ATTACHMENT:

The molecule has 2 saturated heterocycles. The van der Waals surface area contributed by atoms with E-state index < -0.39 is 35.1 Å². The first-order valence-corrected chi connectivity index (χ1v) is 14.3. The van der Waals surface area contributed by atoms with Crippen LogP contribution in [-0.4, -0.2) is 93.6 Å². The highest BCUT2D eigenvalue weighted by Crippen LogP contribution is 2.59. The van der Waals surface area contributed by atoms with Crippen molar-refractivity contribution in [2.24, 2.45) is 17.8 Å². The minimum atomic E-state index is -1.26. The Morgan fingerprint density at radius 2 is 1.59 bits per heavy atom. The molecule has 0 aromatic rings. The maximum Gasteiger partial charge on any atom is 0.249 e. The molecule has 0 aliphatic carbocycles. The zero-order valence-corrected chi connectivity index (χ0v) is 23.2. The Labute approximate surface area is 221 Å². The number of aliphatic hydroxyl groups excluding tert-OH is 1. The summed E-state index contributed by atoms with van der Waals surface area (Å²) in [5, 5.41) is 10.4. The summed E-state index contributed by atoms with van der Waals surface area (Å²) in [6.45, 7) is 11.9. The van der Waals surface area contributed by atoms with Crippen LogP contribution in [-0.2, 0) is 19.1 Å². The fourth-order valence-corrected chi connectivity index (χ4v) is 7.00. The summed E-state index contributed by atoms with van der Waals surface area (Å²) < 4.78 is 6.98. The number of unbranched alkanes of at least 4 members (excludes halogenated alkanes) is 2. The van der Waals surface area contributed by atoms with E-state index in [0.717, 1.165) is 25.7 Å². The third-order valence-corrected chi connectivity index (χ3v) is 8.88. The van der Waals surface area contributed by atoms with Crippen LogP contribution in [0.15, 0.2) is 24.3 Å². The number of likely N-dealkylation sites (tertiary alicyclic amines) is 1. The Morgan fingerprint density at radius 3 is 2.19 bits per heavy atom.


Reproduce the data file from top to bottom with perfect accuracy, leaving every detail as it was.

The molecule has 2 saturated heterocycles. The van der Waals surface area contributed by atoms with E-state index < -0.39 is 35.1 Å². The first-order valence-corrected chi connectivity index (χ1v) is 14.3. The van der Waals surface area contributed by atoms with Crippen LogP contribution in [-0.4, -0.2) is 93.6 Å². The highest BCUT2D eigenvalue weighted by Crippen LogP contribution is 2.59. The van der Waals surface area contributed by atoms with Crippen molar-refractivity contribution in [2.24, 2.45) is 17.8 Å². The minimum atomic E-state index is -1.26. The Morgan fingerprint density at radius 2 is 1.59 bits per heavy atom. The molecule has 0 aromatic rings. The maximum Gasteiger partial charge on any atom is 0.249 e. The molecule has 0 aliphatic carbocycles. The zero-order valence-corrected chi connectivity index (χ0v) is 23.2. The Labute approximate surface area is 221 Å². The number of aliphatic hydroxyl groups excluding tert-OH is 1. The summed E-state index contributed by atoms with van der Waals surface area (Å²) in [5, 5.41) is 10.4. The summed E-state index contributed by atoms with van der Waals surface area (Å²) in [6.45, 7) is 11.9. The van der Waals surface area contributed by atoms with Crippen LogP contribution in [-0.2, 0) is 19.1 Å². The fourth-order valence-corrected chi connectivity index (χ4v) is 7.00. The summed E-state index contributed by atoms with van der Waals surface area (Å²) < 4.78 is 6.98. The number of unbranched alkanes of at least 4 members (excludes halogenated alkanes) is 2. The van der Waals surface area contributed by atoms with E-state index in [0.717, 1.165) is 25.7 Å². The third-order valence-corrected chi connectivity index (χ3v) is 8.88. The van der Waals surface area contributed by atoms with Crippen LogP contribution in [0.15, 0.2) is 24.3 Å². The number of likely N-dealkylation sites (tertiary alicyclic amines) is 1. The Morgan fingerprint density at radius 3 is 2.19 bits per heavy atom.